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AMD launches a new website to educate the consumer on the evils of Intel

AMD is enjoying the fact the European Commission charged Intel for anticompetitive measures. The company enjoys the fact so much it has launched a new pseudo-advertising campaign website providing updates on the case. The new AMD website, breakfree.amd.com, provides all the information you would ever need to know on the allegations. Additionally, the site provides information on antitrust, competition and procurement.

Of course, since it is an AMD site the information is going to favor AMD. There is no mention of the official response from Intel regarding the subject matter. All the industry quotes cited by AMD reflect negatively on Intel. Not that I am trying to defend Intel or anything, but only the European Commission has charged Intel. Nothing has been proven and until there is an official ruling on the issue, I reserve my opinion on Intel’s tactics.

At the end of the day, a corporation’s primary goals are to make money. I highly doubt AMD intends to educate buyers about a competitive marketplace. However, since it is the only direct Intel competitor, it wants a bigger slice of pie. The company enjoyed major growth with the launch of Opteron and Athlon 64. The company also struck a major deal with Dell – a once Intel only house.

Sadly, like every other company, with growth and a performance-leading product, they get arrogant. The once great Intel lost the battle to 1.0 GHz to AMD’s Athlon and moved towards the clock-happy Netburst architecture. While the Netburst architecture, in its later days, had no troubles beating out the Athlon XP, the Athlon 64 and Opteron was a tougher sell.

AMD was in the lead for quite a bit, through the end of Northwood and the lifetime of Prescott, Smithfield and Presler. This is where the arrogance sets in. AMD’s fabrication processes, processors and competition was a bit lackluster. The K8 architecture remains around, after launching over three years ago. AMD is barely pushing out 65nm products and continues to hock new 90nm products. Not much has really changed from the AMD lineup except the move to dual-core.

Intel saw the mistakes of its clock-happy era and arrogance and released Conroe. The company is also on a fast track plan of shrinking fabrication processes every other year and launching completely new architectures in-between. AMD could learn a thing or two from Intel’s stringent roadmap.

I will give AMD the benefit of the doubt though. They might have a killer next-generation product, but from the early testing I have performed on Barcelona, there is no light at the end of the tunnel -- with the K10 generation at least. However, AMD isn’t planning to issue DVT samples of Barcelona to partners until later this month. Who knows, maybe they somehow gained an extra 10% in clock-for-clock performance since then.

There is still light at the end of the tunnel in the long-run. AMD’s recent Technology Analyst day revealed interesting details of the company’s modular Fusion architecture. Maybe Fusion is just what AMD needs to swing the pendulum back into its favor. Either way, AMD has a tough road ahead.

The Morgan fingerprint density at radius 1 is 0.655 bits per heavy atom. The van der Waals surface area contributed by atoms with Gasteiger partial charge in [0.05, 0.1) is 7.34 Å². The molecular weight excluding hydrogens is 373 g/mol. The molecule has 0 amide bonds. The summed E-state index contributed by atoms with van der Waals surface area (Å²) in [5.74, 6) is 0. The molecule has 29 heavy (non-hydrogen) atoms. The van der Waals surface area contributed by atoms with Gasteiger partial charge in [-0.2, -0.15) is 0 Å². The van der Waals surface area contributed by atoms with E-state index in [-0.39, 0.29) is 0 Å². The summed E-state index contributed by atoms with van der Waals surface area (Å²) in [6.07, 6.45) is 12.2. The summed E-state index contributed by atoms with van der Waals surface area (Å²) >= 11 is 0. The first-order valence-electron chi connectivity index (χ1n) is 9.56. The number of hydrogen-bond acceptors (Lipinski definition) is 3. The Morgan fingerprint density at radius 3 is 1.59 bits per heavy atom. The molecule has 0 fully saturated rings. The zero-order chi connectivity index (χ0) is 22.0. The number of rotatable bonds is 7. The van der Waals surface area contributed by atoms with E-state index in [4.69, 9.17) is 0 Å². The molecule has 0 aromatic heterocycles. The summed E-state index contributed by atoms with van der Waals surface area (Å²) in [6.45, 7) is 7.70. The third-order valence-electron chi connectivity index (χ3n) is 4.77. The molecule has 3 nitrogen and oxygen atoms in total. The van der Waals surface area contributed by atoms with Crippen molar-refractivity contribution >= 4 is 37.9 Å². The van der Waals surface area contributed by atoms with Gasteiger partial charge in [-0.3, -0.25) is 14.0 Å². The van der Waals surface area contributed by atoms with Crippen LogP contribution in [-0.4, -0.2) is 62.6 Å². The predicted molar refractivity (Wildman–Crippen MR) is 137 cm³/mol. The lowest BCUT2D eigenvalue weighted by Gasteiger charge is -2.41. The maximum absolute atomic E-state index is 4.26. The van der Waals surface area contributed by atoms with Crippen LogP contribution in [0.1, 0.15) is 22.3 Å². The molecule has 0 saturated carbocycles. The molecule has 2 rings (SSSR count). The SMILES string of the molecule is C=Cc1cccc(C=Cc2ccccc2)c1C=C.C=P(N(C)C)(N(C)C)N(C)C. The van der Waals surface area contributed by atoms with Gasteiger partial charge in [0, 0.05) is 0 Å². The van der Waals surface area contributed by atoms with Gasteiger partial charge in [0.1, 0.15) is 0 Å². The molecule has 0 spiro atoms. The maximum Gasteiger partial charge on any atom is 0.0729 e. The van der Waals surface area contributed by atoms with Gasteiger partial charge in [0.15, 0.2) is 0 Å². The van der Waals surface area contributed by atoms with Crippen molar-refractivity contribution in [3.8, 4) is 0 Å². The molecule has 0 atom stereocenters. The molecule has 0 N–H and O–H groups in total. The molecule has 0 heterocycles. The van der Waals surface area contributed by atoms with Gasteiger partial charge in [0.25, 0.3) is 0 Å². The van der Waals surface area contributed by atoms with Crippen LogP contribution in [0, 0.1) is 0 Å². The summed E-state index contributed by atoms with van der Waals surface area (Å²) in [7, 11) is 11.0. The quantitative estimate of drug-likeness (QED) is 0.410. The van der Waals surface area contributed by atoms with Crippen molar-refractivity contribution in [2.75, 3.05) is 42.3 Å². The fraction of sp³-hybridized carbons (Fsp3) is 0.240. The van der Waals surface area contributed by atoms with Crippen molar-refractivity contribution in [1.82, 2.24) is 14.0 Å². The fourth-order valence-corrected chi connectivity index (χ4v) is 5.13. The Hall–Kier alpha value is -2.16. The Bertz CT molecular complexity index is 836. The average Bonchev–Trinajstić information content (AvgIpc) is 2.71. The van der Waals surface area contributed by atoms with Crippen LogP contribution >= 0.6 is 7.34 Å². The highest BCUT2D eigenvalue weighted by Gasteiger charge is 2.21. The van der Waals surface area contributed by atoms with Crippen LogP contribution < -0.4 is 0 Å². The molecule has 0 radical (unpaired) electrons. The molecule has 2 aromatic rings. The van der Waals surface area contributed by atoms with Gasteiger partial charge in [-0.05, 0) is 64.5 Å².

The late launch of its quad-core processors, nearly a year after Intel, and the new Phenom branding will keep the marketing team busy. There’s a lot the company needs to do, but “breaking free” is the least of its problems.


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RE: wow
By masher2 (blog) on 8/10/2007 3:32:39 PM , Rating: 0
> "AMD should have easily gained the trust of most PC manufacturers and business's"

But I'm telling you it didn't gain the trust of my business, not until very recently. And it certainly wasn't due to any of Intel's actions. You're looking at the situation from the viewpoint of an enthusiast. If a company comes out with a new product, and the reviews are good-- then you buy it. A year later, that company is (assuming the product still works) an ancient, trustworthy name in the industry.

Big Business doesn't work like that. It moves far, far slower. Even slower than that. Dead snails come to mind.

Didn't you ever hear the expression, "no one ever got fired for buying Intel"? Buyers at large corporations usually don't put price or even performance top priority. They buy what's safe. AMD had to make a name for itself before those behemoths would even LOOK at them. And then, even the process of looking-- and validating parts for purchase-- takes years.

To you, AMD has been "a name" for as long as you can remember. To buyers at my firm, AMD is a young upstart...they've bought a few AMD products, and, if those seem to be reliable over the next few years, they may buy some more.

> A european trade commision probe should be more than enough to convince you something fishy is going on"

That's proof that AMD made a complaint, nothing more. In fact, given the EU took no immediate action, but rather investigated for years, then finally released a report that even they admit is largely based on conjecture and supportion, I'd say its more proof of Intel's innocence, rather than their guilt.


RE: wow
By omnicronx on 8/10/2007 3:45:26 PM , Rating: 2
read my other post


"This is about the Internet.  Everything on the Internet is encrypted. This is not a BlackBerry-only issue. If they can't deal with the Internet, they should shut it off." -- RIM co-CEO Michael Lazaridis

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